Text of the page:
Important Concepts and a More Personal Approach to the iPad January 30, 2010
Well, given my new commitment to blogging and the just announced iPad from Apple, I guess it’s hard for me not to post something about it.
where to begin
pretty much everything and more has already been said.
I was going for the Random thought about blablabla… until John Gruber posted his Various and Assorted Thoughts and Observations Regarding the Just-Announced iPad. So, after a quick round up of some of the good reads of the last couple of days, I’ll take a more personal approach (mixed with a few things I consider in need to be said, again).
One of the best reads was probably Fraser Speirs‘ piece rightly called Future Shock.
He doesn’t talk about the iPad, but more of the biggest scam of the last century: computers are not for everyone, despite what they are trying to sell us, and how the guys over at Apple tries to solve this problem.
And that’s what trolls, screaming their pain about the lack of front-facing camera or a Flash plugin, are missing.
This revolution (yes, it is one) is not about the device, it’s about a new way of using computers.
I wrote a piece 3 years ago about this. Every words are still up to date, and the iPad is a new, soon to be good, answer.
About those trolls, by the way, here is a really good word to them (and the following one is not bad either).
Here ends the recommended readings.
For the ones about wether or not the iPad has a USB connection or a video output, you’re on your own
(and try to think a little bit and find the answer yourself. If you can’t, here is the Macworld FAQ).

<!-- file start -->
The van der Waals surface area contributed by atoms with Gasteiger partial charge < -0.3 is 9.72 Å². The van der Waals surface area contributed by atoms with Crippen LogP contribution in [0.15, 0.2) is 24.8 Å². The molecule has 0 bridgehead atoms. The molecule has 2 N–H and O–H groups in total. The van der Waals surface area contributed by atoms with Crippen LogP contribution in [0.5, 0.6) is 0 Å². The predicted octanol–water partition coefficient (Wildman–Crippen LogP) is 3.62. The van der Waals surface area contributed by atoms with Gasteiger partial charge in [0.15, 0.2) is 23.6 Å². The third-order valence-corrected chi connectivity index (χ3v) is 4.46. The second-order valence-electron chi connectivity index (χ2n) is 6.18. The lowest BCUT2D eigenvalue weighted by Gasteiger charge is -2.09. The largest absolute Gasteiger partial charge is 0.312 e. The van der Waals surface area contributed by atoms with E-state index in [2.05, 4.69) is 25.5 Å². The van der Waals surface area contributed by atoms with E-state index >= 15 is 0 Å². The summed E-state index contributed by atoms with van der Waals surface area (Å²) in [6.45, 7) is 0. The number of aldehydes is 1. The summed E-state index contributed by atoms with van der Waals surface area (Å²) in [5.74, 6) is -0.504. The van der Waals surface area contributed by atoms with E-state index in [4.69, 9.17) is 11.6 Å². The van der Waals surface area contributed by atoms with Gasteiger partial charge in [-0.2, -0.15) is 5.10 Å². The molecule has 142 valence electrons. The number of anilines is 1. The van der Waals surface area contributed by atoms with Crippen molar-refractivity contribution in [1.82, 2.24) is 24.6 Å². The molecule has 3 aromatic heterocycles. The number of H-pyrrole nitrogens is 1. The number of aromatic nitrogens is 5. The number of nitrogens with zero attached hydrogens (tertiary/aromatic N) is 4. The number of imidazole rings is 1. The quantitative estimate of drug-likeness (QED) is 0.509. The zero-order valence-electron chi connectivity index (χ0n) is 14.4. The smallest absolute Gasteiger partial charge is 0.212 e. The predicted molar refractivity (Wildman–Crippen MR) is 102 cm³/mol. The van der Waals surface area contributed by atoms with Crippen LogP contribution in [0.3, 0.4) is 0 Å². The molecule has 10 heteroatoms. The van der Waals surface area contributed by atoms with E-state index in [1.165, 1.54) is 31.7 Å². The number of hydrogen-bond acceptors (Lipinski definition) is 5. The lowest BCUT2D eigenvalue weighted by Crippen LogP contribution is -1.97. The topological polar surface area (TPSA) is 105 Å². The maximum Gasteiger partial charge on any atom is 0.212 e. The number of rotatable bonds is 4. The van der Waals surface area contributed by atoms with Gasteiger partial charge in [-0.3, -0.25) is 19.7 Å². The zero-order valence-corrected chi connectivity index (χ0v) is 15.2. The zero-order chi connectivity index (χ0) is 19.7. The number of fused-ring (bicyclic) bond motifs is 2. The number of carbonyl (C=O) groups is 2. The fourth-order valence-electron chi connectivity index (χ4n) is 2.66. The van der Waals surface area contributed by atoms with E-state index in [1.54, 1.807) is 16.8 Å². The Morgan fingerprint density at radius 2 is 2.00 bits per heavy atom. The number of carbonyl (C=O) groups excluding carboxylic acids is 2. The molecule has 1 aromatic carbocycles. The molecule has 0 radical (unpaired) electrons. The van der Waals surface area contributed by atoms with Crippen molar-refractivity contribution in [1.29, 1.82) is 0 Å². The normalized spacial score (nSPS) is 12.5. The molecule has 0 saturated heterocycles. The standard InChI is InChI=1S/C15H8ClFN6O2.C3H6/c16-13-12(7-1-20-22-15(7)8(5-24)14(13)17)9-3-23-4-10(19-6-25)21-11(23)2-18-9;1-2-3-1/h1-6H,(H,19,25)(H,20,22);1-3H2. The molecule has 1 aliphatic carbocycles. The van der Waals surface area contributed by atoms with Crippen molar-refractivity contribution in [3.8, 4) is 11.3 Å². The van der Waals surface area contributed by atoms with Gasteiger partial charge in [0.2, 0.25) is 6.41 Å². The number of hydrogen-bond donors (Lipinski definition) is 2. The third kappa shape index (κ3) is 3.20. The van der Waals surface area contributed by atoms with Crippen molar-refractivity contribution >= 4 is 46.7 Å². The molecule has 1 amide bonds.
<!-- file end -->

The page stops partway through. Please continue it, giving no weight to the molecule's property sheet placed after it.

As for the things already said elsewhere, but that really matter, they are simple.
The success of the iPad is not tied to the design of the product, or even the OS.
It’s the Content: The Apps that will enable it with the perfect function for you, or the new way of experiencing medias.
Dan Lyons a.k.a. Fake Steve Jobs wrote a great piece, capturing the essence of the iPad, months before its announcement.
Let me repeat : It’s the Content.
In that way, the NY Times application mock up that was presented during the keynote is far from being anecdotal.
D Day minus 60, there is already a new-ish way of experiencing medias.
Pause a minute, and try to imagine what this device will enable in, say, two years from now.
And what goes for News goes for Comics (remember the Marvel buyout by Jobs-(partially)-owned Disney) or Movies.
In a word: Stories.
How will the iPad tell stories in very few years from now.
This is mind blowing.
The iPad is a device to access content, instead of creating content.
It’s brilliant: Youtube’s stats show there is a 0.2% contribution ratio.
In our case, it means that for 1 person uploading a video (needing a not-iPad computer), 499 can view it on their iPad.
The iPad will redefine a lot of things (in addition to being a tremendous success). That’s what Gruber knows already, of course, when he calmly collects quotes for his delicious future claim chowders.
All that is great sport, and it’s a really enjoyable (if collateral) part of Apple’s business.
Let’s get things down, to a more personal level.
Every last Apple announcements were pretty much the same.
A few talks before “yeah, I’m a cool kid, I heard about The Rumor”.
Then come the announcement, and then: The Vending Machine Conversations.
Those are just the funniest things.
Three kind of people here:
iPhone owner since day one, or two, not necessarily Apple fanboy, just the guy who knows what it feels, what difference it makes.
He’s sold on the iPad, even if he might not buy one.
Then, there’s the recently-purchased iPhone owner. This one doesn’t really care. If he stumbles upon an iPad, he will let himself be dragged in. Until ten, wait and see.